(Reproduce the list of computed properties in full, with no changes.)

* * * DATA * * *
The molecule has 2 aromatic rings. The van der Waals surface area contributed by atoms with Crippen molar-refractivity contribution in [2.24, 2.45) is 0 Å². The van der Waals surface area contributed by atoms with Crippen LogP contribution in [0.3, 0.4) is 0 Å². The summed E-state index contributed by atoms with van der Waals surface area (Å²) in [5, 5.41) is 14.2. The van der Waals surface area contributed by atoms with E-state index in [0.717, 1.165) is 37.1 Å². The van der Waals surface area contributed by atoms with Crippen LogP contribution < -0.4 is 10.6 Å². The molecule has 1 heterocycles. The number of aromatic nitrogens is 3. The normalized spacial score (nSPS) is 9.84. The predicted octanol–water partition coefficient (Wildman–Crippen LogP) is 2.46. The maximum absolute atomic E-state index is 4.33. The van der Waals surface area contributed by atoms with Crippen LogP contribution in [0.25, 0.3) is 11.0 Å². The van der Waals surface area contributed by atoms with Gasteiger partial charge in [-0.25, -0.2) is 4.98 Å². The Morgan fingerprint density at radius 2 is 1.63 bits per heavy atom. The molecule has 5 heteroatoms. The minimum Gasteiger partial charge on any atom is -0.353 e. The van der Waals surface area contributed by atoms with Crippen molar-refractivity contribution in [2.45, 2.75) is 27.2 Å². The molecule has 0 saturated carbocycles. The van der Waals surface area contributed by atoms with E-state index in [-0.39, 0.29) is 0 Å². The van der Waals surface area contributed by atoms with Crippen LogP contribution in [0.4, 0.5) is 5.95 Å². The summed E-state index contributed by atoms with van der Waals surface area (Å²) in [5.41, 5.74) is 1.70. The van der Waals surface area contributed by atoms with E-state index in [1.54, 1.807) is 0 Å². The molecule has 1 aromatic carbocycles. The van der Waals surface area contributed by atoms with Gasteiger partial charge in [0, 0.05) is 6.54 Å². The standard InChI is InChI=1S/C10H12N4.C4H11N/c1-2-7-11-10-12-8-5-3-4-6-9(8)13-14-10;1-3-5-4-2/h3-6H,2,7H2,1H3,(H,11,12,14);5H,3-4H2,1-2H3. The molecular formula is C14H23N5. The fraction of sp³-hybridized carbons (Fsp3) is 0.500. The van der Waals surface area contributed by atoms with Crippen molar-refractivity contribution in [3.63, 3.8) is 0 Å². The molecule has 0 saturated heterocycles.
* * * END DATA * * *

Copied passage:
The molecule has 2 aromatic rings. The van der Waals surface area contributed by atoms with Crippen molar-refractivity contribution in [2.24, 2.45) is 0 Å². The van der Waals surface area contributed by atoms with Crippen LogP contribution in [0.3, 0.4) is 0 Å². The summed E-state index contributed by atoms with van der Waals surface area (Å²) in [5, 5.41) is 14.2. The van der Waals surface area contributed by atoms with E-state index in [0.717, 1.165) is 37.1 Å². The van der Waals surface area contributed by atoms with Crippen LogP contribution < -0.4 is 10.6 Å². The molecule has 1 heterocycles. The number of aromatic nitrogens is 3. The normalized spacial score (nSPS) is 9.84. The predicted octanol–water partition coefficient (Wildman–Crippen LogP) is 2.46. The maximum absolute atomic E-state index is 4.33. The van der Waals surface area contributed by atoms with Crippen LogP contribution in [0.25, 0.3) is 11.0 Å². The van der Waals surface area contributed by atoms with Gasteiger partial charge in [-0.25, -0.2) is 4.98 Å². The Morgan fingerprint density at radius 2 is 1.63 bits per heavy atom. The molecule has 5 heteroatoms. The minimum Gasteiger partial charge on any atom is -0.353 e. The van der Waals surface area contributed by atoms with Crippen molar-refractivity contribution in [2.45, 2.75) is 27.2 Å². The molecule has 0 saturated carbocycles. The van der Waals surface area contributed by atoms with E-state index in [-0.39, 0.29) is 0 Å². The van der Waals surface area contributed by atoms with Crippen LogP contribution in [0.4, 0.5) is 5.95 Å². The summed E-state index contributed by atoms with van der Waals surface area (Å²) in [5.41, 5.74) is 1.70. The van der Waals surface area contributed by atoms with E-state index in [1.54, 1.807) is 0 Å². The molecule has 1 aromatic carbocycles. The van der Waals surface area contributed by atoms with Gasteiger partial charge in [0, 0.05) is 6.54 Å². The standard InChI is InChI=1S/C10H12N4.C4H11N/c1-2-7-11-10-12-8-5-3-4-6-9(8)13-14-10;1-3-5-4-2/h3-6H,2,7H2,1H3,(H,11,12,14);5H,3-4H2,1-2H3. The molecular formula is C14H23N5. The fraction of sp³-hybridized carbons (Fsp3) is 0.500. The van der Waals surface area contributed by atoms with Crippen molar-refractivity contribution in [3.63, 3.8) is 0 Å². The molecule has 0 saturated heterocycles.